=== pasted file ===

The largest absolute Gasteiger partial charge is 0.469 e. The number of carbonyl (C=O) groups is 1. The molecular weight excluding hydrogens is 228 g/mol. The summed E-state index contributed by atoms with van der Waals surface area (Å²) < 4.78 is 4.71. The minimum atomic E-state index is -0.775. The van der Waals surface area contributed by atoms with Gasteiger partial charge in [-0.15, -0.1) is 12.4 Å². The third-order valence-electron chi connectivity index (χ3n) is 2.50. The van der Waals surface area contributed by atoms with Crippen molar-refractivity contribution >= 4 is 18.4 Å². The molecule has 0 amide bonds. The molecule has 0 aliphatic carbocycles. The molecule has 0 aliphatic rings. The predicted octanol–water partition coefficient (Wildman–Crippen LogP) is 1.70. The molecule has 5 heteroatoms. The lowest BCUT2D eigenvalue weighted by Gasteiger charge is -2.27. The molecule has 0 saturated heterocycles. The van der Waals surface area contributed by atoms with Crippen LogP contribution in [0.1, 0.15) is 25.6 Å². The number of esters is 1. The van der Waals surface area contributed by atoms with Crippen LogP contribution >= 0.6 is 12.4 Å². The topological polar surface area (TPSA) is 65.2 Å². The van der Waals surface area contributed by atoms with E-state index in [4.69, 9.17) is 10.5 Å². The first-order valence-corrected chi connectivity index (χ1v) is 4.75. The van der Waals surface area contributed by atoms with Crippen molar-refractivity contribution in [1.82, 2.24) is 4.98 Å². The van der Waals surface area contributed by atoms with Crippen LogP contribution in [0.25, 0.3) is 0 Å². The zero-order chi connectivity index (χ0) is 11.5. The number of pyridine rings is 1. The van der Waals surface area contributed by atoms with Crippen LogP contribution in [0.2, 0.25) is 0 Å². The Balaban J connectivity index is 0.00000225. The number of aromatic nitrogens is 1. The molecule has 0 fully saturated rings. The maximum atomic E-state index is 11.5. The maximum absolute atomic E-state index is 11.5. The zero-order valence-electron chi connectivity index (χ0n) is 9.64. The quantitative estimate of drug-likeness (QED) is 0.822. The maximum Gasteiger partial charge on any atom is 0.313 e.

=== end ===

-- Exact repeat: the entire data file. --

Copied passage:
The largest absolute Gasteiger partial charge is 0.469 e. The number of carbonyl (C=O) groups is 1. The molecular weight excluding hydrogens is 228 g/mol. The summed E-state index contributed by atoms with van der Waals surface area (Å²) < 4.78 is 4.71. The minimum atomic E-state index is -0.775. The van der Waals surface area contributed by atoms with Gasteiger partial charge in [-0.15, -0.1) is 12.4 Å². The third-order valence-electron chi connectivity index (χ3n) is 2.50. The van der Waals surface area contributed by atoms with Crippen molar-refractivity contribution >= 4 is 18.4 Å². The molecule has 0 amide bonds. The molecule has 0 aliphatic carbocycles. The molecule has 0 aliphatic rings. The predicted octanol–water partition coefficient (Wildman–Crippen LogP) is 1.70. The molecule has 5 heteroatoms. The lowest BCUT2D eigenvalue weighted by Gasteiger charge is -2.27. The molecule has 0 saturated heterocycles. The van der Waals surface area contributed by atoms with Crippen LogP contribution in [0.1, 0.15) is 25.6 Å². The number of esters is 1. The van der Waals surface area contributed by atoms with Crippen LogP contribution >= 0.6 is 12.4 Å². The topological polar surface area (TPSA) is 65.2 Å². The van der Waals surface area contributed by atoms with E-state index in [4.69, 9.17) is 10.5 Å². The first-order valence-corrected chi connectivity index (χ1v) is 4.75. The van der Waals surface area contributed by atoms with Crippen molar-refractivity contribution in [1.82, 2.24) is 4.98 Å². The van der Waals surface area contributed by atoms with Crippen LogP contribution in [0.25, 0.3) is 0 Å². The zero-order chi connectivity index (χ0) is 11.5. The number of pyridine rings is 1. The van der Waals surface area contributed by atoms with Crippen LogP contribution in [0.2, 0.25) is 0 Å². The Balaban J connectivity index is 0.00000225. The number of aromatic nitrogens is 1. The molecule has 0 fully saturated rings. The maximum atomic E-state index is 11.5. The maximum absolute atomic E-state index is 11.5. The zero-order valence-electron chi connectivity index (χ0n) is 9.64. The quantitative estimate of drug-likeness (QED) is 0.822. The maximum Gasteiger partial charge on any atom is 0.313 e.